As can be seen in FIGS. 21A and 21F, norspermidine and norspermine inhibit biofilm formation.

Example 14

Inhibition of Proteus mirabilis Biofilm Formation by Norspermidine and Norspermine

Clinically derived Proteus mirabilis strain BB2000 can form robust biofilms in multi-well polystyrene cell culture dishes and that these biofilms may be partially inhibited by 1 mM norspermidine and norspermine. To examine the effects of polyamines on biofilm formation, wells were initially treated with water (no treatment), 1 mM norspermidine, and 1 mM norspermine in 3 ml M9+glucose before inoculation with P. mirabilis. Biofilms were permitted to grow for 48 hours at 30° C. without shaking The amount of biofilm formed was assessed with the standard assay of crystal violet staining (O'Toole G et al., Biofilm formation as microbial development, Annu Rev. Microbiol. (2000) 54:49-79); supernatant was removed from the wells and crystal violet (at 200 ml) was then incubated in each well for 15 minutes at room temperature, followed by removal of the crystal violet from the wells and a subsequent washes with water. Any crystal violet attached the wells was next solubilized with 95% ethanol for 15 minutes at room temperature, and the subsequent optical density at 595 nm in each well was measured with a multiplate reader. The addition of either 1 mM norspermidine or 1 mM norspermine was sufficient to reduce biofilm formation in comparison to the no treatment control (see figure). These results suggest that polyamines act to partially inhibit the formation of mature Proteus biofilms on polystyrene plastic surfaces. The results are shown in FIG. 22.

Example 15

Synthesis of Certain Amines

Certain amines of Formula (II) can be synthesized from the corresponding amides by reduction with LiAlH4 (see e.g.: Annenkov, Synthesis of biomimetic polyamines, (2009) ARKIVOC (xiii) 116-130.). Polypropylamide, synthesized by ring opening polymerization of β-alanine N-carboxyanhydride can be reduced by BH3SMe2 in THF under reflux to yield the corresponding polypropylamine (Fischer, Synthesis of Linear Polyamines with Different Amine Spacings and their Ability to Form dsDNA/siRNA Complexes Suitable for Transfection, (2010) Macromol. Biosci. 10(9): 1073-1083). Another exemplary method is the hydroaminomethylation of an alkene with a primary or secondary amine with CO/H2 and a catalyst (e.g. [Rh(cod)Cl]2) in dioxane or toluene. Primary amines may be protected as phthalimides which are finally deprotected by hydrazinolysis in ethanol (Muller, Synthesis of polyamines via hydroaminomethylation of alkenes with urea—a new, effective and versatile route to dendrons and dendritic core molecules, (2006) Org. Biomol. Chem. 4: 826-835). Analogs of norspermine can be produced by coupling of 1,3-dibromopropanes with 1,3-diaminopropane (Kneifel, Occurrence of norspermine in Euglena gracilis, (1978) Biochem Biophys Res Comm 85(1): 42-46). Synthesis of amines of formula (II) also can be achieved from alcohols by a one-pot conversion to amines using sodium azide and triphenylphosphine in CCl4/DMF (Reddy, A New Novel and Practical One-Pot Methodology for Conversion of Alcohols to Amines, (2000) Synth. Commun. 30(12): 2233-2237). Furthermore, norspermidine derivatives can be prepared by general synthetic methods for conversion of primary amines to secondary amines with Raney nickel using linear or branched alkyldiamines (Lee, Diamine and Triamine Analogs and Derivatives as Inhibitors of Deoxyhypusine Synthase: Synthesis and Biological Activity, (1995) J. Med. Chem. 38: 3053-3061).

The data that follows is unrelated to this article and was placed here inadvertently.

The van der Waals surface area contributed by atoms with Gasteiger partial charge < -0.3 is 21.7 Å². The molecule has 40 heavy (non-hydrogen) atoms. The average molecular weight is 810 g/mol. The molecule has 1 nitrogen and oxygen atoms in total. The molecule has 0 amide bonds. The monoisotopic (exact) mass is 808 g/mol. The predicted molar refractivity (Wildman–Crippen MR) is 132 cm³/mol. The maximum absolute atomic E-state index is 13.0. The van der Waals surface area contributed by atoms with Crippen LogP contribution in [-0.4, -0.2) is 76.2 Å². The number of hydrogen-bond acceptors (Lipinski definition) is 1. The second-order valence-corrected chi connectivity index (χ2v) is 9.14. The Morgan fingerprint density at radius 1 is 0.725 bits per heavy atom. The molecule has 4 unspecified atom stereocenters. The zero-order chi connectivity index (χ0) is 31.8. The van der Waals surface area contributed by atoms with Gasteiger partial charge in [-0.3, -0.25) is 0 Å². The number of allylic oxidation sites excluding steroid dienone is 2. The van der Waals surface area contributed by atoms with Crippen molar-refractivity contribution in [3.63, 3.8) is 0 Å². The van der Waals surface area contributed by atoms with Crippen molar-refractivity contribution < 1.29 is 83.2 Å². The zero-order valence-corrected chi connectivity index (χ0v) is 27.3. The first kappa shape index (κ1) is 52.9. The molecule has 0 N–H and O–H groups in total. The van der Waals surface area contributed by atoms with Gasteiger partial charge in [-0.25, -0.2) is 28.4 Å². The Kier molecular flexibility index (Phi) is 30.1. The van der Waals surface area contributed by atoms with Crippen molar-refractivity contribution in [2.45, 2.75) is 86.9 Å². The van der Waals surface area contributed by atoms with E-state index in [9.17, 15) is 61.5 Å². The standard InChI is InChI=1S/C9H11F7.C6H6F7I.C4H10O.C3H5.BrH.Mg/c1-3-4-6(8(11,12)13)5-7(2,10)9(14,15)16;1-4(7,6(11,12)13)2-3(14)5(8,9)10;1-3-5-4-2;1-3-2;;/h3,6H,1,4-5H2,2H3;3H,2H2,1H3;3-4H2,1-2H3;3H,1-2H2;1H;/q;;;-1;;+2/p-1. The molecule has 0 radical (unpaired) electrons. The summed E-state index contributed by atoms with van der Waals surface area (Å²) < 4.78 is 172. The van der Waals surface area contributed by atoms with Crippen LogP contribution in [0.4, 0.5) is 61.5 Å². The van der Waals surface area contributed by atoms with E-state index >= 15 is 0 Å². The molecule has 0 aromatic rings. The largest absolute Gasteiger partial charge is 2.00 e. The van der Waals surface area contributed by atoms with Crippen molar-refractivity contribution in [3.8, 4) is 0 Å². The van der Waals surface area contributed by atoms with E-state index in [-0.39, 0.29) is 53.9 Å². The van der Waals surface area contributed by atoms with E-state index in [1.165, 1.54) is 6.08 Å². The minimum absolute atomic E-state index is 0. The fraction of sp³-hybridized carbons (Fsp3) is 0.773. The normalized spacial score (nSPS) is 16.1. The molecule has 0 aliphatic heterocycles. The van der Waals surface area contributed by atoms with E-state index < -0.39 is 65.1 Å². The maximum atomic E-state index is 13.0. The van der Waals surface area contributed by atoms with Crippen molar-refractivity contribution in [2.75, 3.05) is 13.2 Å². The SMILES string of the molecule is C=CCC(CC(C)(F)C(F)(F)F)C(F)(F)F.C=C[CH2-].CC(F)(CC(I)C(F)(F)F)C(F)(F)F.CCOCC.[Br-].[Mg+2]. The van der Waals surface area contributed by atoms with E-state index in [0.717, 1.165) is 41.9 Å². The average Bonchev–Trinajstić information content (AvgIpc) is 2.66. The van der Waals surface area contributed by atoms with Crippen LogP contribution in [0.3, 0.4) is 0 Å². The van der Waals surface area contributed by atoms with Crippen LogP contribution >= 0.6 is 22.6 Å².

EQUIVALENTS

It is to be understood that while the invention has been described in conjunction with the detailed description thereof, the foregoing description is intended to illustrate and not limit the scope of the invention, which is defined by the scope of the appended claims. Other aspects, advantages, and modifications are within the scope of the following claims.